Ebola Through Their Eyes

The Ebola outbreak through the perspectives of the people involved

Here is a Doctor Kent Brantly. He is one of the head doctors to treat Ebola in Liberia.

Ebola From a Doctor's

By Thomas

I’ve only been at this camp for a week, and I already know that there’s no hope for these people. To give you a little background to this situation, my name is Larry Hadfield and I’m stationed at a makeshift hospital in Liberia. A couple of months ago the World Health Organization asked me to come here and treat Ebola patients. At first I was extremely apprehensive and didn’t want to go, but after seeing the pay I would be getting, I hopped right on that plane to Liberia. When I arrived at the hospital I couldn’t believe my eyes when I saw the conditions that they were treating patients in. Infected were being held in open air tents with nothing but filthy blood and vomit soaked cots to sleep in. Full hazmat suits were required at all time since the previous doctor became infected when a patient vomited on him. Despite this, I went about my work unsuccessfully treating patients. That first week I lost eight patients.

I wish I could tell you that things are improving, but that would be a complete lie. Just yesterday a whole family including 4 children came in. We’re not entirely sure what went down with that family, but what I've gathered is that it started out with the dad getting infected from eating bushmeat. As the family tried to take care of him they got his body fluids on them, and got infected as well. You would think that what happened to this family would be a horrible tragedy, but it’s really something that I see everyday. All the other doctors and I agree that the main reason that this is happening is due to lack of education. Villagers hide their infected and try to treat them themselves instead of sending them to us. They don’t realize that they’re the one who are spreading Ebola. Regardless, I still have another four months here until I get home, and I’m just trying not to get infected myself.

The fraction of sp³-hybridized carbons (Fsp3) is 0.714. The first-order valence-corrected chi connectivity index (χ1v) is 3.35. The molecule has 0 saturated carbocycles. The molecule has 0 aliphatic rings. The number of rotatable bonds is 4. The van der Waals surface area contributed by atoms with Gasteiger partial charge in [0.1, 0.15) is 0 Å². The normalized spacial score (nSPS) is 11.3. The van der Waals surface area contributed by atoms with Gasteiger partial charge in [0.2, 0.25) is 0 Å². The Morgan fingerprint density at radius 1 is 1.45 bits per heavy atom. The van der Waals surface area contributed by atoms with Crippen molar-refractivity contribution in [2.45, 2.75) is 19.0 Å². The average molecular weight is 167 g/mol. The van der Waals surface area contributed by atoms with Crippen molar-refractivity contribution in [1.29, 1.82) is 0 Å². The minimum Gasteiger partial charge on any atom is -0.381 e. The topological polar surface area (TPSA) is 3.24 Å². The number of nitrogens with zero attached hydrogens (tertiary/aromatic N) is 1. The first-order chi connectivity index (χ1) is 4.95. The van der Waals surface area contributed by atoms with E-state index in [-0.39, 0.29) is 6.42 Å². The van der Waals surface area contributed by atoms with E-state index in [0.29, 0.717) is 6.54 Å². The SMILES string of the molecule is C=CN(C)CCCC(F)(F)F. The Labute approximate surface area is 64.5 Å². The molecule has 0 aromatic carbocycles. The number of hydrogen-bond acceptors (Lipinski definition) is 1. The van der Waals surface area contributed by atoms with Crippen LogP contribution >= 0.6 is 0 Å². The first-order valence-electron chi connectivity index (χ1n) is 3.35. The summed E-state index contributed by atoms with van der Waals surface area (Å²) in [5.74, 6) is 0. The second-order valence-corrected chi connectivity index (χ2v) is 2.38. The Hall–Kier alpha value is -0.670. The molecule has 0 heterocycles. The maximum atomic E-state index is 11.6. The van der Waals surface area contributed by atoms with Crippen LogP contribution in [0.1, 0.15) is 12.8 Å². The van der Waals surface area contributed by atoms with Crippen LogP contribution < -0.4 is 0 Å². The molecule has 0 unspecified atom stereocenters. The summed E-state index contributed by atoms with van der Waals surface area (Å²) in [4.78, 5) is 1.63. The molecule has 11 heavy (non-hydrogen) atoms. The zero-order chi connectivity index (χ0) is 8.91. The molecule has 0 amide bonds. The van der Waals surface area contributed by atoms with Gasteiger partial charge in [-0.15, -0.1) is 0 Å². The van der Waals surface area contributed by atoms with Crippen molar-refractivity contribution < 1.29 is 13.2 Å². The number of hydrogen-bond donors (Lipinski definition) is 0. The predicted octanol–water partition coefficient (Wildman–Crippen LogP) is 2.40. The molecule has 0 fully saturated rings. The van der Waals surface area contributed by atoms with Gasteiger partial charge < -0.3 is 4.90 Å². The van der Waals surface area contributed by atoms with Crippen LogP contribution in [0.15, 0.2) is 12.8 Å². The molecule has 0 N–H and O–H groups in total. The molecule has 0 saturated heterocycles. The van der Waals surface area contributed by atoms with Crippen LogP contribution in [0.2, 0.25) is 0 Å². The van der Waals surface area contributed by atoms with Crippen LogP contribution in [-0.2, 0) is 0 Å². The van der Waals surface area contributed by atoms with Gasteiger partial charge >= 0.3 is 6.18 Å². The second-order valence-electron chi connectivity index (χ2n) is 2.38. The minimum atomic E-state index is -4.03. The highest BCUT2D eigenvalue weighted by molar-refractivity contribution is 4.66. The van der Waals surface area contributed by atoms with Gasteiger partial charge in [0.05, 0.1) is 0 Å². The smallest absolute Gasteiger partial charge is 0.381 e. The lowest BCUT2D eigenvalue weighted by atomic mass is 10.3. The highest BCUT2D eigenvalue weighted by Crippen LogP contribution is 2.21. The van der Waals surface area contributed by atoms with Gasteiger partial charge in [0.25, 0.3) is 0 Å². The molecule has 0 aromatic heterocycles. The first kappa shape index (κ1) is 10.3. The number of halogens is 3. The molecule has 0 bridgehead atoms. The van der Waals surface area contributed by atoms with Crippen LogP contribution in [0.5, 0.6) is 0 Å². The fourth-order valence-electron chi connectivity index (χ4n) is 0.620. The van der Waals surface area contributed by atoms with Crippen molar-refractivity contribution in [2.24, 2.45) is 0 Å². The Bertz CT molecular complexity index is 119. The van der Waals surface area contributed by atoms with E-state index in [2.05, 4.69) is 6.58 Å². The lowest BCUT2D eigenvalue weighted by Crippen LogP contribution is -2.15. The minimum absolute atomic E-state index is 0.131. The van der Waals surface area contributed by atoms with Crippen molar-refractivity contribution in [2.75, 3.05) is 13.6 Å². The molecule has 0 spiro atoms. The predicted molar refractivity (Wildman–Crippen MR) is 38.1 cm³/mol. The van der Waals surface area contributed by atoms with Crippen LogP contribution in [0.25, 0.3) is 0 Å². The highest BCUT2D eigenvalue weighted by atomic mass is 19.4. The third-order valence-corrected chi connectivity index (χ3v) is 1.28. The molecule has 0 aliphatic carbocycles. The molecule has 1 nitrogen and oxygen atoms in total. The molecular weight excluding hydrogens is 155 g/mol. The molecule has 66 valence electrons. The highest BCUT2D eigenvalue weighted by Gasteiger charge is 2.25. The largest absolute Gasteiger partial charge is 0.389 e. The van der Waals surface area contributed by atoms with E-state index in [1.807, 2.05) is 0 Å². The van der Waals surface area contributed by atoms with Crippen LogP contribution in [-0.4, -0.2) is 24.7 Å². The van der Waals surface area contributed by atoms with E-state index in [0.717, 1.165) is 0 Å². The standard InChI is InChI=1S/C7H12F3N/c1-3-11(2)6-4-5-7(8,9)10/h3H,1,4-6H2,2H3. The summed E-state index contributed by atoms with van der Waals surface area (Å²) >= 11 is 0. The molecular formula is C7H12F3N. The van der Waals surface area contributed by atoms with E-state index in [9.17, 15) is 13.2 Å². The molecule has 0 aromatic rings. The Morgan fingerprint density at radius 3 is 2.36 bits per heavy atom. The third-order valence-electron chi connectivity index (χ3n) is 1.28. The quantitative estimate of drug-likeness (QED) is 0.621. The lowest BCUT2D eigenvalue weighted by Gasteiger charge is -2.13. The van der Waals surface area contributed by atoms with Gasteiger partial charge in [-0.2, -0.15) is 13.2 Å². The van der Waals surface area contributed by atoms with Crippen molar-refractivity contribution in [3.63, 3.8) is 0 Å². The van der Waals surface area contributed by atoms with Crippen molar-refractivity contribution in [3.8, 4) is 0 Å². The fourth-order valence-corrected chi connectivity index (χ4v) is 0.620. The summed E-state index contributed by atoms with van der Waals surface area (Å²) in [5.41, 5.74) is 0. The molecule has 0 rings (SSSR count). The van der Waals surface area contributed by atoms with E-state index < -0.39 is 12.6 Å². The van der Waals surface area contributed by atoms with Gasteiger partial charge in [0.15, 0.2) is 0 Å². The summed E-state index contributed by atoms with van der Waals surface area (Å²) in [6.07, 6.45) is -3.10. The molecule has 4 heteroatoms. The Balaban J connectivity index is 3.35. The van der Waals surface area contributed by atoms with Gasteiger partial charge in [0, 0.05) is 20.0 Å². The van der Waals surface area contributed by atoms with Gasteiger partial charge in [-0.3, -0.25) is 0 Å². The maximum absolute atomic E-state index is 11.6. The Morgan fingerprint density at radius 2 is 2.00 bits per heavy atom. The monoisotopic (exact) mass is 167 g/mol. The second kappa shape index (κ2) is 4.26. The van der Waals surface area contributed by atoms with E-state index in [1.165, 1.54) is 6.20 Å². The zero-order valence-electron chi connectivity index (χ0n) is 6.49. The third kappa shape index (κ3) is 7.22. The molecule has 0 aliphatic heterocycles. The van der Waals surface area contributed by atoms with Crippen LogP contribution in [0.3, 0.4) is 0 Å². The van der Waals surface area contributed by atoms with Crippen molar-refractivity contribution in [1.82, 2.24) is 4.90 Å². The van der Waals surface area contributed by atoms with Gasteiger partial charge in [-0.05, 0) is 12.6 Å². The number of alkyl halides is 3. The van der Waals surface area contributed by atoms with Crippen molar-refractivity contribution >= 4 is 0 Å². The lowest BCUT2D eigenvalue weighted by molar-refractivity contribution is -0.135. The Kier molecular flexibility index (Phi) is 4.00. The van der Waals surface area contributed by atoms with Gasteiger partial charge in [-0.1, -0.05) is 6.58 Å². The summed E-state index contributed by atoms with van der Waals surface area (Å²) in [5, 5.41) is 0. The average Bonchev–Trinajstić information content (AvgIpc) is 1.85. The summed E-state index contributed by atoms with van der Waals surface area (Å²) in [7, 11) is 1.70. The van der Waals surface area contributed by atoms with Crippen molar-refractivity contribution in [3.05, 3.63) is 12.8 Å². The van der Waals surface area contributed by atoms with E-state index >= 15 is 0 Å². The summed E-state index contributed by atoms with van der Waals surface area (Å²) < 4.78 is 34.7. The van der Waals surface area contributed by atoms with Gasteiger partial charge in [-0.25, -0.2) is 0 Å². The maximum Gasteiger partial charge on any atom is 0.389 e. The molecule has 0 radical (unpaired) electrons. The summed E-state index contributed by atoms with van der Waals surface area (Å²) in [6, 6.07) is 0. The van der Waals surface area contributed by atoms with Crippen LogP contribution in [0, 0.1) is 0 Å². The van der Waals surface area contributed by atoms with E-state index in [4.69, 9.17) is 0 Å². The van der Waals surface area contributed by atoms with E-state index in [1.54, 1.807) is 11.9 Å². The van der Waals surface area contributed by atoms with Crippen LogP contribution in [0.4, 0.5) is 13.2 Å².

Here is a graph representing the numbers of the current Ebola outbreak

Ebola Through a Victim's Perspective

By Jesse Chiddister

I’m trembling in fear that my life will soon be over, I don’t know if I have it… I don’t know. I feel weak, my head hurts, theres this throbbing behind my eyeballs… I’m so scared to tell anyone. I don’t want to leave my family. I don’t want to go to the hospital. Or bring them to our village. Maybe if I told my friends they would hide me, or protect me… Why is this happening to me? I’m not even sure if I have it, I just need to calm down. I’m just going to sleep…

Oh my god… They’re here. I can’t stand up, I’m too weak. Whats happening to me? I have it… I have ebola. I can’t let them take me! I need to protect my family. No… No. This can’t be happening. I feel it coming up my throat… It’s everywhere. I can’t stop vomiting. Everything is red, everything around me is covered in blood… I can’t move at all. What do I do? They’re coming. I have to leave, I have to go…

Here is an info graphic of how Ebola can be transmitted, and how to prevent it.

Ebola Through a Villager's Perspective

By Jacob Moreno

I live day to day with the fear of Ebola in my village. My brethren keep dying to this satanic disease. We are short on farm hands and the remaining children are all starving and nothing has been done. I am the last member of my family left and my village population has been cut in half. I have not left my house in days for the fear of the disease to fall upon me is too great.

I leave my village not knowing that Ebola will be everywhere I go. I live alone in the woods battling the fierce creatures to survive. The fierce flame that burns in my chest is from the anger of Ebola. I will fight back against Ebola I will start war against Ebola. Today will be the day that I rid this world of Ebola.

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2 years ago
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